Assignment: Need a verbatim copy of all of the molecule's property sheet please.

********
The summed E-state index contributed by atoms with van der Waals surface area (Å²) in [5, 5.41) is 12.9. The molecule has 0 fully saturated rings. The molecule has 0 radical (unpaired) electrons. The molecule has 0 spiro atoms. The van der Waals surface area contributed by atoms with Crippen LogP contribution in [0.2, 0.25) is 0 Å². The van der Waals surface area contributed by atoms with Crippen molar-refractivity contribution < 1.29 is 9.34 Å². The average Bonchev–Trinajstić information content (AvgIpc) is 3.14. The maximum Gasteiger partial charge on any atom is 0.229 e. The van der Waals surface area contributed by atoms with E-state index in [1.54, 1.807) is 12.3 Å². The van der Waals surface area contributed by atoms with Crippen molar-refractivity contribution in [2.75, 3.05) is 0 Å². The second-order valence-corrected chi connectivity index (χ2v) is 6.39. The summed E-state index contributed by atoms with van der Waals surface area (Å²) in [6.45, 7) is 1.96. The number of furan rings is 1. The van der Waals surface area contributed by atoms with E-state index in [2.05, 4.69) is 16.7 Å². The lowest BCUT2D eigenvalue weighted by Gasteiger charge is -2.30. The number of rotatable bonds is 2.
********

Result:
The summed E-state index contributed by atoms with van der Waals surface area (Å²) in [5, 5.41) is 12.9. The molecule has 0 fully saturated rings. The molecule has 0 radical (unpaired) electrons. The molecule has 0 spiro atoms. The van der Waals surface area contributed by atoms with Crippen LogP contribution in [0.2, 0.25) is 0 Å². The van der Waals surface area contributed by atoms with Crippen molar-refractivity contribution < 1.29 is 9.34 Å². The average Bonchev–Trinajstić information content (AvgIpc) is 3.14. The maximum Gasteiger partial charge on any atom is 0.229 e. The van der Waals surface area contributed by atoms with E-state index in [1.54, 1.807) is 12.3 Å². The van der Waals surface area contributed by atoms with Crippen molar-refractivity contribution in [2.75, 3.05) is 0 Å². The second-order valence-corrected chi connectivity index (χ2v) is 6.39. The summed E-state index contributed by atoms with van der Waals surface area (Å²) in [6.45, 7) is 1.96. The number of furan rings is 1. The van der Waals surface area contributed by atoms with E-state index in [2.05, 4.69) is 16.7 Å². The lowest BCUT2D eigenvalue weighted by Gasteiger charge is -2.30. The number of rotatable bonds is 2.